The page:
How To Lead When You’re Not in Charge: Leveraging Influence When You Lack Authority

Title: How To Lead When You’re Not in Charge: Leveraging Influence When You Lack Authority

Author: Clay Scroggins & Andy Stanley

Copyright Date: 2017

Great leaders lead with or without the authority and learn to unleash their influence wherever they are. This single sentence is the thesis of Clay Scroggins and Andy Stanley’s book How to Lead When You’re Not In Charge: Leveraging Influence When You Lack Authority. The book is filled with insights that make you stop and look at leadership from a fresh perspective, especially for leaders who do not occupy the top box of the org-chart. Additionally, I found their comments very valuable on how your identity plays such a telling role in how you engage in the process of leading up.

Take a look at these Book Notes to get an overview of the wisdom packed into this book.

 

Book Description:

Are you letting your lack of authority paralyze you?

One of the greatest myths of leadership is that you must be in charge in order to lead. Great leaders don’t buy it. Great leaders lead with or without the authority and learn to unleash their influence wherever they are.

With practical wisdom and humor, Clay Scroggins will help you nurture your vision and cultivate influence, even when you lack authority in your organization. And he will free you to become the great leader you want to be so you can make a difference right where you are. Even when you’re not in charge.

Book Quotes:

Life teaches us that the authority to lead and the opportunity to lead are a package deal. We think they go hand in hand like cranberry sauce and turkey. When we’re given the authority to lead—a title, a uniform, a corner office—then, and only then, will we have the opportunity to lead. But that’s just not true. LOCATION: 147

And we learn, at an early age, that having the steering wheel is the only way to lead. And if that steering wheel is not attached to authority and power, it just doesn’t work. That’s what we’re taught by our life experiences. If we want the cart to move, we must be in control. We learn that the little wheel we’re handed is just a toy and doesn’t actually work. We think we must be in charge if we want to lead, if we want to turn the cart in a different direction. We come to see positional authority as a prerequisite for effective leadership. LOCATION: 183

Leaders don’t sit back and point fingers. Leaders lead with the authority of leadership . . . or without it. The authority is largely irrelevant—if you are a leader, you will lead when you are needed. LOCATION: 229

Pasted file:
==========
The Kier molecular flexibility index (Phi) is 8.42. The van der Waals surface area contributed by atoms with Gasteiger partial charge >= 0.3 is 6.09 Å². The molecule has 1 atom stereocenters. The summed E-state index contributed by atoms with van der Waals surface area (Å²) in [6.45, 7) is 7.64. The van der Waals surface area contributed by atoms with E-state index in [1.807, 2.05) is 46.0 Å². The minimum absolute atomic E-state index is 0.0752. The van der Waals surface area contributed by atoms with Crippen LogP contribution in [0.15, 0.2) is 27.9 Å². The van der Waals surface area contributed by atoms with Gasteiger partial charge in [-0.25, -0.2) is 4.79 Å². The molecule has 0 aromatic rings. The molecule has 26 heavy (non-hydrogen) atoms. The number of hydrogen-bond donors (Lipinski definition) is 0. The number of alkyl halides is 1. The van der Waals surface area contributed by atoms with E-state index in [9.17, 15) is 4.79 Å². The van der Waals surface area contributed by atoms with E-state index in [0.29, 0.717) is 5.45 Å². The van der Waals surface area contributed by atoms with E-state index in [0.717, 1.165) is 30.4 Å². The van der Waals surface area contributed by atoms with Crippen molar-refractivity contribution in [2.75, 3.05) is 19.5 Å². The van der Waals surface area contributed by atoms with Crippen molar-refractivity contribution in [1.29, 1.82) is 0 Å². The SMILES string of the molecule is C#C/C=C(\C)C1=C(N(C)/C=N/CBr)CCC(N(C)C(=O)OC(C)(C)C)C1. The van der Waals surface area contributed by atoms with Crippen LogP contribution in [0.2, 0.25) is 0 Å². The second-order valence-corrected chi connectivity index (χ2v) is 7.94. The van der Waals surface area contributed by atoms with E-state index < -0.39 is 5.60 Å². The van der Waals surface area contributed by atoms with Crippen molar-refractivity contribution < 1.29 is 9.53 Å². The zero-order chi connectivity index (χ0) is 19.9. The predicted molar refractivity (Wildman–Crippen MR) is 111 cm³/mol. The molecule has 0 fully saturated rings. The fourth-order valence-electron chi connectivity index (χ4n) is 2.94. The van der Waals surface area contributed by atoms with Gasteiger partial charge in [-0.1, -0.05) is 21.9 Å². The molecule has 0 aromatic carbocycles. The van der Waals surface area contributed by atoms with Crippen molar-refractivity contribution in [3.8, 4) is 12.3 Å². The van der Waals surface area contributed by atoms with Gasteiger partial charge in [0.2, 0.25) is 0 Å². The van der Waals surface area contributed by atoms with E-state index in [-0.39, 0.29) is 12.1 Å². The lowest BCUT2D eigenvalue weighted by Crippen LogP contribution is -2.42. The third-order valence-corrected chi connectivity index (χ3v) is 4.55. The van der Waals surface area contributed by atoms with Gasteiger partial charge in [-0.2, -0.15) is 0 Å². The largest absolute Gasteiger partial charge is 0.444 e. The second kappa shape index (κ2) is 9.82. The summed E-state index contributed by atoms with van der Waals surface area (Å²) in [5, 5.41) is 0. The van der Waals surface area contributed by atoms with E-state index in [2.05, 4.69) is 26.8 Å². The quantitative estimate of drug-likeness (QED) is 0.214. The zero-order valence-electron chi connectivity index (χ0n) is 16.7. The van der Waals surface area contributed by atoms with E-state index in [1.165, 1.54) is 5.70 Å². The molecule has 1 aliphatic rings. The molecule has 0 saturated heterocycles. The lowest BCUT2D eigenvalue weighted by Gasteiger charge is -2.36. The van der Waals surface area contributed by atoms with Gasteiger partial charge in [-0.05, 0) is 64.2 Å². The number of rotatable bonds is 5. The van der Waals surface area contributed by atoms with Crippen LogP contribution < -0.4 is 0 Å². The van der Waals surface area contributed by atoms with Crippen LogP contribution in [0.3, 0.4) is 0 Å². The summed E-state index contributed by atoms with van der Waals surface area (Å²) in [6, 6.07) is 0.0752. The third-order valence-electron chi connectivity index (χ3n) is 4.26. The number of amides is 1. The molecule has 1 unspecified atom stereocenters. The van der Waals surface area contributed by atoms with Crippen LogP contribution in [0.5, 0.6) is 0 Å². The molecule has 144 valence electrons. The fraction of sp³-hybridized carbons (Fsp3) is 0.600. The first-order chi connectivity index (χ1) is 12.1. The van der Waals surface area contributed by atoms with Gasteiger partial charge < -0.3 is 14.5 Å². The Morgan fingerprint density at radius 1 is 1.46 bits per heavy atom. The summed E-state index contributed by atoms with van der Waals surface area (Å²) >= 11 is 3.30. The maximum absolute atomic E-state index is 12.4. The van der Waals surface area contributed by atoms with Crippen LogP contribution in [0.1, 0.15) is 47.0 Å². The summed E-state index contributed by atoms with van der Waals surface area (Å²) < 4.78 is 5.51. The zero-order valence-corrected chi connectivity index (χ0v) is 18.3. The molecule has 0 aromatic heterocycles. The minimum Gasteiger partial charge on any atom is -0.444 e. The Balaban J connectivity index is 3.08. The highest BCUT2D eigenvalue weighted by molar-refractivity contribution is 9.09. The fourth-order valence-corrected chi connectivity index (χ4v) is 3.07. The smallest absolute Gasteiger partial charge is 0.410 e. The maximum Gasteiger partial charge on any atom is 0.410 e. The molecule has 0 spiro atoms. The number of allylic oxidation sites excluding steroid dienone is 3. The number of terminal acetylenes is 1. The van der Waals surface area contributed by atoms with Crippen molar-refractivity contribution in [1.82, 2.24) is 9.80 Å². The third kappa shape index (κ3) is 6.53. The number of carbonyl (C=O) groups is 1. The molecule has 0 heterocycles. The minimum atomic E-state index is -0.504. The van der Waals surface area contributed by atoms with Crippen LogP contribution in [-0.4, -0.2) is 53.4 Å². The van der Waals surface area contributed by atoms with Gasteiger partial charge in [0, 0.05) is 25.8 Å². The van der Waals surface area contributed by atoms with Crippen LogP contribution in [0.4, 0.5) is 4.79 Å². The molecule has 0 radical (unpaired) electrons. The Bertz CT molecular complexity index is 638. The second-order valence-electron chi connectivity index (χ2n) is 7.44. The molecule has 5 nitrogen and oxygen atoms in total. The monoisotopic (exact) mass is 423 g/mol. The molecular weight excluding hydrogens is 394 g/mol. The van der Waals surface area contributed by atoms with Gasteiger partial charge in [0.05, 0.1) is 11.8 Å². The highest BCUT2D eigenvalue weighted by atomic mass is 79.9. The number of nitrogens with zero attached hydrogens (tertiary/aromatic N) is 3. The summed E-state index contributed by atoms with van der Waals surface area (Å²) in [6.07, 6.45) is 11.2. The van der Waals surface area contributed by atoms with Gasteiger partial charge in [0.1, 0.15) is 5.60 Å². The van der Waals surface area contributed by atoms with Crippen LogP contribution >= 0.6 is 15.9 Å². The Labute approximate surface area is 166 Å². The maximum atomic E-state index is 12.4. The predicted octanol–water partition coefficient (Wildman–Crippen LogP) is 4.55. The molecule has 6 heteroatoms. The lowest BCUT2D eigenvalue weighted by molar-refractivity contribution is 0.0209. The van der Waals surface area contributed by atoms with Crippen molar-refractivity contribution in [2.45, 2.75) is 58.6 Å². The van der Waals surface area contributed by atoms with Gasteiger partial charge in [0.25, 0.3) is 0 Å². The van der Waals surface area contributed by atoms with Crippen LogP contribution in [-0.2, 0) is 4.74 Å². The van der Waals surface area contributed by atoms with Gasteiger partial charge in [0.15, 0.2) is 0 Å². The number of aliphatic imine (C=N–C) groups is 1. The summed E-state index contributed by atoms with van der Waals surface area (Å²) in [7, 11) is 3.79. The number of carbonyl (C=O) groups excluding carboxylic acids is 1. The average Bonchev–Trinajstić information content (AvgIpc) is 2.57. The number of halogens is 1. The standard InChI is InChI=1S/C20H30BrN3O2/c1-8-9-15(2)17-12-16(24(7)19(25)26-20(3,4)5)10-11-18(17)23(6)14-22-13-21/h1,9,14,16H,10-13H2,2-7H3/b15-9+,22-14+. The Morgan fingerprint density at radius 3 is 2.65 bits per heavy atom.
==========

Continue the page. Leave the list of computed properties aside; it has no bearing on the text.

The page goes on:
We live in an authority-based culture where certain positions possess an inherent authority and responsibility. But we all know that positional authority alone does not equate to effective leadership. If a leader does not inspire confidence, he or she will be unable to effect change without resorting to brute force. Influence has always been, and will always be, the currency of leadership. LOCATION: 239

When someone has to pull out the gun of authority, something is broken. You only pull out the gun of authority when nothing else is working. LOCATION: 292

Influence always outpaces authority. And leaders who consistently leverage their authority to lead are far less effective in the long term than leaders who leverage their influence. Practice leading through influence when you’re not in charge. It’s the key to leading well when you are. LOCATION: 323

All human beings have a measure of leadership loaned to them. We may not immediately recognize it for what it is, but we each have the ability, as well as the opportunities, to influence others and effect change in this world. And the earlier we begin to fan the flame of the gift of influence, the more it will grow. Conversely, the longer we wait, mired in passivity and the sense that we are victims of circumstances and the decisions of others, the more likely we are to diminish and mute the leadership gifts within us. The more I sat back and watched things pass without taking initiative, the softer my voice became. Waiting for others to do something negatively affected the gift of leadership within me. LOCATION: 336

Near the core of what makes a person a leader is their sense of identity. The way you see yourself is determinative for your life and for the decisions you make as a leader. Your sense of identity directs you in every situation. It is foundational, determining the level of confidence you have when you challenge your boss in a disagreement. It establishes your sense of security when you face doubts. It’s what enables you to process your emotions during tense conversations. Though much of your identity is formed at an early age, your identity is always evolving. So it’s never too early or too late to begin processing your sense of self. LOCATION: 365